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Change. Change is not something widely appreciated by most people – including me. I like my socks to be in the same place in the same drawer each morning. I enjoy kissing my wife and children at the same time each night before we go to sleep.
Change? Well, it just seems like more hassle than it’s worth or perhaps too risky. What if I lose something I highly value when I change what I eat or wear, or how I behave?
Once a week, my amazing husband watches the kids while I go out by myself for a few hours to run errands. I’m certainly blessed to have a husband who cares so much about me and enjoys helping with our kiddos.
Recently, on one of my excursions I decided to stop by our local Salvation Army. My goal was to get in and get out, and score a bunch of kid’s clothes for cheap. As I was perusing through old and dusty clothing, I heard right next to me, “Excuse me? Excuse me!”
Miley Cyrus tried every move imaginable to mankind in order to get someone to look… and she did. Heads turned. Heads rolled. And most heads shook, at first, with disgust, and then with deep sadness. Gone was the rather innocent girl, Hannah Montana, who drew massive crowds of mimicking pre-teen girls. Gone was the bright, happy smile. Gone was the calm, content, and loving picture of Billy Ray Cyrus with his sprawling family in tow. Gone…
Cancer. That one, singular word cuts into the fabric of our lives with fear and anxiety, doesn’t it? Every person knows someone who has battled against cancer – perhaps you know one who is in the middle of the fight right now. This lethal, fearsome disease is waging war against their body, seeking to wrack their frame with total destruction.
Does behavior “A” always result in “B” – every time? Is Christianity just a cause and effect cycle? Does God keep the carrot of heaven’s hope or hell’s punishment out in front of our noses so that we behave properly? Does God say, “If you behave correctly, you’ll be safe and get what you want! So you better be a nice person, give money to the church, and not have sex before marriage!” Or is there something more?
To be honest, a lot of preaching in today’s culture resembles a man dangling a carrot in front of a donkey’s nose – “Just keep going – the carrot is your cause!”
The beautiful sunshine of spring was gently cascading across the landscape as our little son, Hudson, and I drove across town to worship Christ with the Evangel church family at this year’s Good Friday service. We sang cheerily as we turned northward onto Telegraph road, just a couple miles south of our church campus.
Suddenly the ominous, startling sound of an ambulance rang through our eardrums. Hudson fearfully grasped for my hand as a large EMS vehicle raced past us at breakneck speed. I wondered what we might find up ahead, but I never imagined the scene would be so shocking…
Impure motives of pride, heartless obligation, superiority, longing for admiration, applause, success, wealth, rank, or pity are never sung aloud from our lips for all to hear. We quietly hide them, creatively disguise them, and carefully redefine them. We naturally think ourselves very good at judging the motives of others, but how about our own motives?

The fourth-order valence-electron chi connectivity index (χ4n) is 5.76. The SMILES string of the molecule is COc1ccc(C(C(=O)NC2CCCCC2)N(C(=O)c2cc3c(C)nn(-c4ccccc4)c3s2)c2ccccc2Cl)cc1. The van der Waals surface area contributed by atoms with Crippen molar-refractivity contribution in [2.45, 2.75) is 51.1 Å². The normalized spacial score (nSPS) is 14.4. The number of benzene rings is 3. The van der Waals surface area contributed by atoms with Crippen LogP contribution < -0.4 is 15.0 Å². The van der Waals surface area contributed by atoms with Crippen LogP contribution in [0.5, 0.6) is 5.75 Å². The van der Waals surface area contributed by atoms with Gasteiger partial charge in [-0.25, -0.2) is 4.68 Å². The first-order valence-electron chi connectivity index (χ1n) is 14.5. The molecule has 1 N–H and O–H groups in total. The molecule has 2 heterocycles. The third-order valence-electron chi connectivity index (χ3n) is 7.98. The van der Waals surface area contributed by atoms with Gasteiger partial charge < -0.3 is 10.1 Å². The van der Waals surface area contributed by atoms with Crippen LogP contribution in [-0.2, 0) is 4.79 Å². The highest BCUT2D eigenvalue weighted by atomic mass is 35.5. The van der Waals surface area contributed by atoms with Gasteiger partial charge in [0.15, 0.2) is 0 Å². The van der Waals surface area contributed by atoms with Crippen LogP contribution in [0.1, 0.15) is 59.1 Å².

Ouch. That question seems to drop like a sharp knife between my toes. Perhaps the most penetrating and uncomfortable question for all of us to ask ourselves is: What is my motive?
To determine the answer to this question I believe we need a litmus test.
Having a strong intellect is a good thing, yet there is an inherent danger in touting our mental powers or relying on human intelligence. A person may have a high IQ and be missing the essential ingredient for the soil of becoming spiritually mature – to grow in the faith and in the likeness of Jesus. The measure of one’s intelligence does not indicate the measure of one’s spiritual maturity or usefulness in God’s mission. . . .
We don’t like having a finger pointed at us because it implies we’re guilty! However, we are pretty natural at pointing toward someone else. It seems quite easy to see the sins of others; doesn’t it? We think we’re quite accurate at evaluating the faults and failures we presume to observe in friends, family members, neighbors, and the like. . . .
God the Son, Jesus Christ, died the death we deserved to free us from sin and give us new, eternal life in Him. Yet this shocking, heart-saving, soul-healing love is not only a message for people like you and me, but also for men and women from every corner across the tapestry of God’s world. . . .
The men, women, and children I regularly speak with usually approach the who, what, why, when, and how of baptism with a note of seriousness, recognizing it’s no trivial matter. But many, many people have heard such a variety of opinions about baptism that they are left rather confused about the biblical meaning and pattern for this important ordinance Christ’s established for His followers.
Are you unsure about the meaning or practice of baptism? Have you not yet taken the step to be baptized as a follower of Jesus? Were you baptized as an infant, yet now wonder if you should be baptized as a believer?
When we’re jogging along in a healthy trajectory of spiritual growth, we can find ourselves gaining an inordinate confidence in ourselves. We gaze back at our past accomplishments with a token note of thanks to God, yet also an encroaching desire for a good ole’ pat-on-the-back. We might ease up on the throttle, subtly believing we’ve crossed a threshold in obvious maturity. . . .